In his talk with Paul Holdengräber, German filmmaker Werner Herzog appears as a man of detail, focused on the minutia of life. A scene from “Death Row”, the recent documentary TV series, portrays an inmate who ecstatically describes that if he had a thousand dollars and a wad of freedom, he would go to the supermarket, line up shopping carts and purchase as much produce as they can hold, so that he may perhaps remind himself of what an avocado tastes like, what peeling it feels like, what it all means to him who is deprived of it. Whether it is in this, or in Herzog’s recounting of obscure German poets and ignored sixteenth century painters, you get a sense that not only the devil’s in the detail, but also our sense of self.
Holdengräber tries to push Herzog to define what his “gang of characters” is. There is an element of “herzogianism” to them, it seems, something stemming from the minutia of life that gets transcribed into his films and his writing, that something which allows Klaus Kinski or Bruno S. to be as real as they can be. You recognize solitude in all the leads of his works, the kind of loneliness that comes with great ambition, whether looking at Fitzcarraldo, Aguirre the Wrath of God or even Little Dieter Needs to Fly. The latter emphasizes Herzog’s dislike of vanilla stories, the simplified versions of things which usually have a positive causality. In the case of Dieter, it was not some childhood dream that instigated his craving, but a near death experience as an enemy fighter jet flew by his house with guns blazing, commanded by a pilot whose glance young Dieter caught for no more than a fleeting second. And the line between reality and stylization, as the director admits, can be managed according to how the truth can be best expressed.
His focus on such documentaries has garnered Herzog great acclaim, establishing his hallmark narration with strong German undercurrents – something that would be a great addition to spice up the occasional university readings. Encounters at the End of the World, Into the Abyss or Grizzly Man are just some of the exceptional ones produced within the last decade – the latter, a phenomenal piece of analysis on the communion between man and nature. If you have seen any of them, you instantly understand Herzog’s critique of highly journalistic ventures into the world of documentary film making: it is not about putting together a convincing dissertation on film, but rather of finding an expression of humanism which transcends fact or fiction.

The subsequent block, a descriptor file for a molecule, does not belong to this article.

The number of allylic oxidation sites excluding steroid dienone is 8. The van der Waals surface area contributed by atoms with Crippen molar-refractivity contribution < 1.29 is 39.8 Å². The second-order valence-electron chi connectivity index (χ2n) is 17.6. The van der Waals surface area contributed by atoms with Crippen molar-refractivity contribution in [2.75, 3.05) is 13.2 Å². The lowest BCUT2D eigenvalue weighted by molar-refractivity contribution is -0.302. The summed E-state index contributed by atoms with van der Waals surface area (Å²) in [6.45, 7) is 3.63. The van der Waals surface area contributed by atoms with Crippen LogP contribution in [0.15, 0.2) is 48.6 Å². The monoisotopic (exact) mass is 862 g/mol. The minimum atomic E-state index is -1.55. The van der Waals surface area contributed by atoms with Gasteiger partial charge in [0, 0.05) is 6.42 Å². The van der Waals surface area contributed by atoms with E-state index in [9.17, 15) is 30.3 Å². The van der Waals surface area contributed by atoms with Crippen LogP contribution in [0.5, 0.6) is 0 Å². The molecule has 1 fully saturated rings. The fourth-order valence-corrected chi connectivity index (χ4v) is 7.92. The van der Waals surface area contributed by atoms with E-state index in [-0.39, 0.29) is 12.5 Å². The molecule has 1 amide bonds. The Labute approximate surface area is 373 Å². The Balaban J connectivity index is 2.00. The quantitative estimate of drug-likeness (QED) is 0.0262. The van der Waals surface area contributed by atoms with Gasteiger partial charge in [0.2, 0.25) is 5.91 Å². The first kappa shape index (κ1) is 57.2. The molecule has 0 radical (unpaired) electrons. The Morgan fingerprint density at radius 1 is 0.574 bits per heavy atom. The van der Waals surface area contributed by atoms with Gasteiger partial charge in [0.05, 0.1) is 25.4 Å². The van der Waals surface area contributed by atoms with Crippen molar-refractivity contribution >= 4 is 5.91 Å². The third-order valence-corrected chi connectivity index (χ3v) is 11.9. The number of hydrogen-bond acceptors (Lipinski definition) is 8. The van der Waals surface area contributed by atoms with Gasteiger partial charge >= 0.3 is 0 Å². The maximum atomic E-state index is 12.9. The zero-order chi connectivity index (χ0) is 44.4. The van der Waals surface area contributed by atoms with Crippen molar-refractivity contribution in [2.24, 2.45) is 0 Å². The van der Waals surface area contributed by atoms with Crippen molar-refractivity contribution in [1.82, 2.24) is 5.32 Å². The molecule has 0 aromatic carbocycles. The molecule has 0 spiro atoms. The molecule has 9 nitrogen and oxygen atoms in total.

For a guy who worked in steel mills in his youth and first used a phone when he was seventeen, you can sense to this day a great fascination for technology. The talk began with Herzog detailing his experience of a 360 degree virtual reality device, which is astounding up to the point you realize there is considerable discomfort in the artificial detachment from reality. His remarks reminded me of Max Frisch’s book, Homo Faber, wherein the protagonist is critically viewed as a serial documentarian, who only perceives reality through the lens of a camera. It does sound kind of familiar and this theme of technological detachment has always felt embedded in the reality Herzog creates on film. But the value it brings needs to be mediated and understood within its limitations. It all parallels nicely with the legendary collaboration between Herzog and Kinski, who he admits that he never fought to control, but only to provide a frame to, for his (devastating) creative potential.
His book with Paul Cronin, “Werner Herzog: A Guide for the Perplexed”, is the latest addition to the wondrous world of the man. Plentiful herzogianisms resides within, the natural consequence of a life tailored to oneself. Yet, I look at the connection between some of the topics discussed with Holdengräber, such as the potential for obscurity of talented persons and the advent of the Internet, and wonder if unrestricted access to platforms for artistic expression works for or against the former. Herzog would probably say that it all works in favour of those who have the desire to find themselves in the world which surrounds them. Or perhaps he would not say it, because some things are better left unsaid.
Originally published in the weekly newspaper of the LSE Students’ Union at the London School of Economics, The Beaver.